‘Big Oil’ hurts Republican

Potential trouble for November?

Being linked to “big oil” turned into a big problem for Tennessee Republican freshman Rep. David Davis, who became the first congressman from that state to lose in a primary in more than four decades.
Johnson City Mayor Phil Roe beat Davis by a 500-vote margin Thursday in the solidly Republican 1st District in the northeastern corner of the state. . . .
The race became increasingly acrimonious as the primary election neared. Roe ran a TV ad accusing Davis of selling out to “Big Oil” by accepting money from industry PACs and backing legislation supporting offshore drilling.

If being linked to “Big Oil” can hurt a candidate in a Republican primary (?!) what would be the effect of linking a Republican to “Big Oil” in the general election? Of course, there are plenty of Democrats in Congress who’ve taken money from “Big Oil” — including Exxon’s sweetheart Barack Obama — so Republicans could possibly fight fire with fire.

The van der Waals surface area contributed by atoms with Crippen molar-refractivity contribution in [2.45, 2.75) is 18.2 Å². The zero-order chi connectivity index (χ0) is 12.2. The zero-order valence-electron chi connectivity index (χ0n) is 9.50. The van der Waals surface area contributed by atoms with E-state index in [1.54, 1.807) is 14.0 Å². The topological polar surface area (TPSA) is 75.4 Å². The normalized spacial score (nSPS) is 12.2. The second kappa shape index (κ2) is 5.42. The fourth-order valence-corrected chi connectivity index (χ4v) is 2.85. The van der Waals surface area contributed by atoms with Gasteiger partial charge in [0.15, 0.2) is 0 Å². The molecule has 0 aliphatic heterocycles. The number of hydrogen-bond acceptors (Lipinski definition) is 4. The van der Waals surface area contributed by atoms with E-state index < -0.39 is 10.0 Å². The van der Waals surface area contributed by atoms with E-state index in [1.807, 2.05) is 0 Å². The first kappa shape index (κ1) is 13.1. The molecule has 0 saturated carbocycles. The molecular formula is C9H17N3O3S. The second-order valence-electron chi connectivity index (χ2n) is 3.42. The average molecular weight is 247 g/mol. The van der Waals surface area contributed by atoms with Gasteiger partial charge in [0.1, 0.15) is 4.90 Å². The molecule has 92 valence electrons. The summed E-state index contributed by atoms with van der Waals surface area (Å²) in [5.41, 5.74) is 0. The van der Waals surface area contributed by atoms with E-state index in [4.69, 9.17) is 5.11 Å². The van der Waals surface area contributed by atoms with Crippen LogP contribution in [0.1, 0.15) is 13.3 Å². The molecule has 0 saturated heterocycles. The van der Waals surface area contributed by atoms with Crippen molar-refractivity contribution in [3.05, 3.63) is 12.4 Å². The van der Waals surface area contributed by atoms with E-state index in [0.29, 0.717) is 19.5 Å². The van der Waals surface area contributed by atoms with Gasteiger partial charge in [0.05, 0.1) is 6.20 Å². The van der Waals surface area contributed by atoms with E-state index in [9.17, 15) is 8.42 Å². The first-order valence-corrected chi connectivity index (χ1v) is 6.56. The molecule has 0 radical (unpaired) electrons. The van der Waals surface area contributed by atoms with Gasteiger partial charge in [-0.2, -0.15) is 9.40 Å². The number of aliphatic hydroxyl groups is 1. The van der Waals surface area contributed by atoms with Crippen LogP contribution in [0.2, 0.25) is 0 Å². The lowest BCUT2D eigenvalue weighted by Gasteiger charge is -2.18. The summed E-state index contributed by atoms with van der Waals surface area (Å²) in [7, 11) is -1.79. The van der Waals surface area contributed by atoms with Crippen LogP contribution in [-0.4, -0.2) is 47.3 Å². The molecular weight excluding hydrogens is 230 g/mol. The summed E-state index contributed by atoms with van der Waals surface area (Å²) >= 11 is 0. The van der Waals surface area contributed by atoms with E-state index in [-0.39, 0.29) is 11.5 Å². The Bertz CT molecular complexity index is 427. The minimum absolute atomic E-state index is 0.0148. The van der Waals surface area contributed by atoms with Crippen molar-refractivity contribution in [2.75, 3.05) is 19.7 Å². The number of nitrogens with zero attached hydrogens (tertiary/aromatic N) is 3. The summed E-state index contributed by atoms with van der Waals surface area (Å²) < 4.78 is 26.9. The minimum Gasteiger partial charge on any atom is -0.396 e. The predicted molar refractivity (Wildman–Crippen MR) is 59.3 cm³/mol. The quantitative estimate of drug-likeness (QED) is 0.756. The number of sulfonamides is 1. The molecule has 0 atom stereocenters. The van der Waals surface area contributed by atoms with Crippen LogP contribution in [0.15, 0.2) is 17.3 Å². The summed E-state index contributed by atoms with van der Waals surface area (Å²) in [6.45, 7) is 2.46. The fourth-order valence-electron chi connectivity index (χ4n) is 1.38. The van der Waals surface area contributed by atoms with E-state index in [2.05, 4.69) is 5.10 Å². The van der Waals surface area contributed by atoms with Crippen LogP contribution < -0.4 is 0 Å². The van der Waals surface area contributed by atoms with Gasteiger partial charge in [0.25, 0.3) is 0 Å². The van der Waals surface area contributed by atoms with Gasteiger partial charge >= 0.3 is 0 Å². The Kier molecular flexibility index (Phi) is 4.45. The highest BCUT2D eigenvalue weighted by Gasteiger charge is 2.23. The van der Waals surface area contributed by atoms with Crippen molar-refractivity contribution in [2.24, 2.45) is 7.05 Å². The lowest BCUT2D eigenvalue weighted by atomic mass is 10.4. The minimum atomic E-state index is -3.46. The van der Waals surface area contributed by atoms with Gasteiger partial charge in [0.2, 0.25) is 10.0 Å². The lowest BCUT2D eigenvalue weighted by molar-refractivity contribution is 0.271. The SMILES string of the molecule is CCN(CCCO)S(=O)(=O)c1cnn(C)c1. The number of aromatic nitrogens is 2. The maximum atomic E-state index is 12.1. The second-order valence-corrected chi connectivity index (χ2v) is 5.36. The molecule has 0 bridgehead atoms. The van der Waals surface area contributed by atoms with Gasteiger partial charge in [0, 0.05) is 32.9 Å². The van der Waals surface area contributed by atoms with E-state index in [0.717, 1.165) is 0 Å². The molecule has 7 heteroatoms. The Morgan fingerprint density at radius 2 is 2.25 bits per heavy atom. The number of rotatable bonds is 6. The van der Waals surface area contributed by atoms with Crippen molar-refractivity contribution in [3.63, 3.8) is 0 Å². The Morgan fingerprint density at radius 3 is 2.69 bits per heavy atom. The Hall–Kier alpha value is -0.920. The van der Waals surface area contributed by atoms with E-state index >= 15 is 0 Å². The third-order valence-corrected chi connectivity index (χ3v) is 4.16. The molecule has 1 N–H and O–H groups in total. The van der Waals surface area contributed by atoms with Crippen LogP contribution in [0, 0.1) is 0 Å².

The bigger problem, in my eyes, is that there appears to be such widespread economic ignorance that demonizing “Big Oil” can gain political traction like this. Does being profitable makes a corporation evil? Does being associated with profitable companies make a politician evil? That such arguments could win in a Republican primary is disturbing.

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